Review: ‘StrengthsFinder 2.0′By Wade Kwon
Review at a glance: While “StrengthsFinder 2.0″ is a quick read and a relatively inexpensive way to assess career talents, it doesn’t necessarily prove its worth doing so.
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A friend of mine has struggled with what to do in life. With divergent interests, she wasn’t sure where to focus for her career or even next steps.
And I was of little help. I can assist with networking and resumes, but I have little skill in vocational guidance. I often don’t know what you should be when you grow up.
I became interested in skills assessment through “StrengthsFinder 2.0″ upon the recommendation of a business associate. The book is really a manual for an online test to pick the reader’s Top 5 strengths from a list of 34.
Each copy has a scratch-off window to get the code for the test, which takes about a half-hour. (So those buying the book used will likely not receive the full benefits.)
My strengths, in order:
I read through the descriptions, which came with suggestions for career areas that match those strengths. None of these are terribly surprising, but at least now I have an extended vocabulary to distinguish myself among professionals.
Being analytical, I like to see numbers back up an argument. Author Tom Rath’s premise is that we often spend time shoring up our weaknesses when we could instead by improving our strengths. In the long run, he argues, that approach will yield far more results.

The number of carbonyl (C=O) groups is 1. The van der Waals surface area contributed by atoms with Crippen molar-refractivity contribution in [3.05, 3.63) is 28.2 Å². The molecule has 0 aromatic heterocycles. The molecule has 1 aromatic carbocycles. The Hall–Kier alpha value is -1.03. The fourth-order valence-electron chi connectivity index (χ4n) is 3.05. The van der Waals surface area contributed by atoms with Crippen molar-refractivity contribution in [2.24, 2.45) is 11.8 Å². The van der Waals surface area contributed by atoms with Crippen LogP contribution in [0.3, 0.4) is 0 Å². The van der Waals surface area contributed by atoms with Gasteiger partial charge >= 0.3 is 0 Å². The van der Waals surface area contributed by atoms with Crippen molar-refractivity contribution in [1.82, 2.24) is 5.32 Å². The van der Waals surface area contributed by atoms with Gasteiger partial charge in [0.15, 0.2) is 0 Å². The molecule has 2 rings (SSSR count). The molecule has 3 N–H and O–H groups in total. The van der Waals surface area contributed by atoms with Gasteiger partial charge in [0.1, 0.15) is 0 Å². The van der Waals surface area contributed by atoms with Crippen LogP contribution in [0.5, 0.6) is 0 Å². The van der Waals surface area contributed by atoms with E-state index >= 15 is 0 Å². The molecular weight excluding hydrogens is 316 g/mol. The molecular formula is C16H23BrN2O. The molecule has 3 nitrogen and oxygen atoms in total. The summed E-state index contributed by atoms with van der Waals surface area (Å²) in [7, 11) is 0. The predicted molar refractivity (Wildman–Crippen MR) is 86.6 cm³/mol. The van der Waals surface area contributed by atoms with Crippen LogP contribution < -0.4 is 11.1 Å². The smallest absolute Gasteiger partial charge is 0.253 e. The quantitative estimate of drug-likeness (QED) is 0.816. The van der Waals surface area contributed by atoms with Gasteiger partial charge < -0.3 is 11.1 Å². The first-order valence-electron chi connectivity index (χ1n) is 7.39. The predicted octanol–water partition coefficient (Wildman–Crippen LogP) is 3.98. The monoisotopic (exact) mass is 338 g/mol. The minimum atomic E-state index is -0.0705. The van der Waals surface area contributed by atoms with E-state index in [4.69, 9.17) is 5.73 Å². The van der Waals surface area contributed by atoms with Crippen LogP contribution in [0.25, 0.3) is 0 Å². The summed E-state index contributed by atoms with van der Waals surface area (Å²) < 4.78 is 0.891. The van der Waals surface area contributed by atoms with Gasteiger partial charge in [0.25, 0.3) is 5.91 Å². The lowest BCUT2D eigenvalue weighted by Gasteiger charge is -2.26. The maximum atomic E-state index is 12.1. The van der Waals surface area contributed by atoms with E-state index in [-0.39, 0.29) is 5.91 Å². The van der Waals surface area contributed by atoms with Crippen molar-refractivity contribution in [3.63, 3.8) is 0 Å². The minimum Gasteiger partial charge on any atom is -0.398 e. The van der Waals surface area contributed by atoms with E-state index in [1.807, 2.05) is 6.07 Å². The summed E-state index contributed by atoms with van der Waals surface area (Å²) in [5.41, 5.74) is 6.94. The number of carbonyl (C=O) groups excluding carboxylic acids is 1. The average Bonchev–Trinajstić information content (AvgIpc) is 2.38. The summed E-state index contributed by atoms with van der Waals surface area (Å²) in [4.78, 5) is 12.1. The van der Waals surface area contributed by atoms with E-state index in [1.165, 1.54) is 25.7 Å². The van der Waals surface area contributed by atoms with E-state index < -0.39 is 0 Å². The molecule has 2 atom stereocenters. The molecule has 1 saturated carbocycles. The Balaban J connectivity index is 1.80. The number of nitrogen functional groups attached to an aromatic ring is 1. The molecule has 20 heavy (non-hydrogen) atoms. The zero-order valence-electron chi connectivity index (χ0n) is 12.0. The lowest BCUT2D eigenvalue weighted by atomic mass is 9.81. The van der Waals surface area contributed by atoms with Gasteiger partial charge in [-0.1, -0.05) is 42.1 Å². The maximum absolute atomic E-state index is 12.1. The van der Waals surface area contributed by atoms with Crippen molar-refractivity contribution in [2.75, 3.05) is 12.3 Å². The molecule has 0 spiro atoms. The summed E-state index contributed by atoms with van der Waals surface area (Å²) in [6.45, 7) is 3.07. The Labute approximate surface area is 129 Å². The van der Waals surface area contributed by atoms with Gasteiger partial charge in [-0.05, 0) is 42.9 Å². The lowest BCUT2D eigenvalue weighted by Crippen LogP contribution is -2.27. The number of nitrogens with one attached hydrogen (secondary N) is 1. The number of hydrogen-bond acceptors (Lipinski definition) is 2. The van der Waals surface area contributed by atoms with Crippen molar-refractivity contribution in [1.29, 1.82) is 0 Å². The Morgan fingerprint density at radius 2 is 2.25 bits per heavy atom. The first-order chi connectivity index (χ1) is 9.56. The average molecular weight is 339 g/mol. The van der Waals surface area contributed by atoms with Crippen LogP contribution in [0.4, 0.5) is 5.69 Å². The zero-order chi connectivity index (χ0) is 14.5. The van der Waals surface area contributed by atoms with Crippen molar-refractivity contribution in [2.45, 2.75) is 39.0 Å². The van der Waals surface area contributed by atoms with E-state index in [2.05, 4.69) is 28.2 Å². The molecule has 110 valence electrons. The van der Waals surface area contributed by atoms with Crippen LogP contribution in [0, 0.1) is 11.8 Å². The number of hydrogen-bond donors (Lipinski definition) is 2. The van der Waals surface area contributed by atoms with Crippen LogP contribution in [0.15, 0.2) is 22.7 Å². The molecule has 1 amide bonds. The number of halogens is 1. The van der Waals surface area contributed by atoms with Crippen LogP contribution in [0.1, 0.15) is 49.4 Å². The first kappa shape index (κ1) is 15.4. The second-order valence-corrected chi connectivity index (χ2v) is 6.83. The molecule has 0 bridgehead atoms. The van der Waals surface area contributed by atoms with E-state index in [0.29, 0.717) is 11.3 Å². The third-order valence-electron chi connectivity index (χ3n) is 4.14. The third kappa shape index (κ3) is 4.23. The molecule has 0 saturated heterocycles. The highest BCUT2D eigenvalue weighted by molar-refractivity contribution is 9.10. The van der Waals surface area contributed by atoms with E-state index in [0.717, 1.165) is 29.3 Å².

His example is Daniel “Rudy” Ruettiger, the walk-on at Notre Dame who never gave up on his dream of playing football there. While Rudy may be the classic underdog, he spends a lot of time and energy to play a single down. Compare that to his teammates who have a natural talent for the game and develop it through practice — and far less effort than Rudy — into a strength.
What the book doesn’t provide me the analyst is numbers and results. How has determining Top 5 strengths helped readers develop into superstars? Which is the best approach overall: focusing on strengths, focusing on weaknesses or both? Rath cites a study that shows employee satisfaction tends to be higher when they and their supervisors are focused on strengths, but I need more information.
Readers may find the book confirms their self-diagnosis on where their strengths lie. Or they may discover their true talents, obscured by a working life of routine and little introspection. Beyond that, I’m not certain.
“StrengthsFinder 2.0″ is a quick read and a relatively inexpensive way to assess career talents. But it seems we’ll have to wait till version 3.0 to find out if such navel gazing has any real value.
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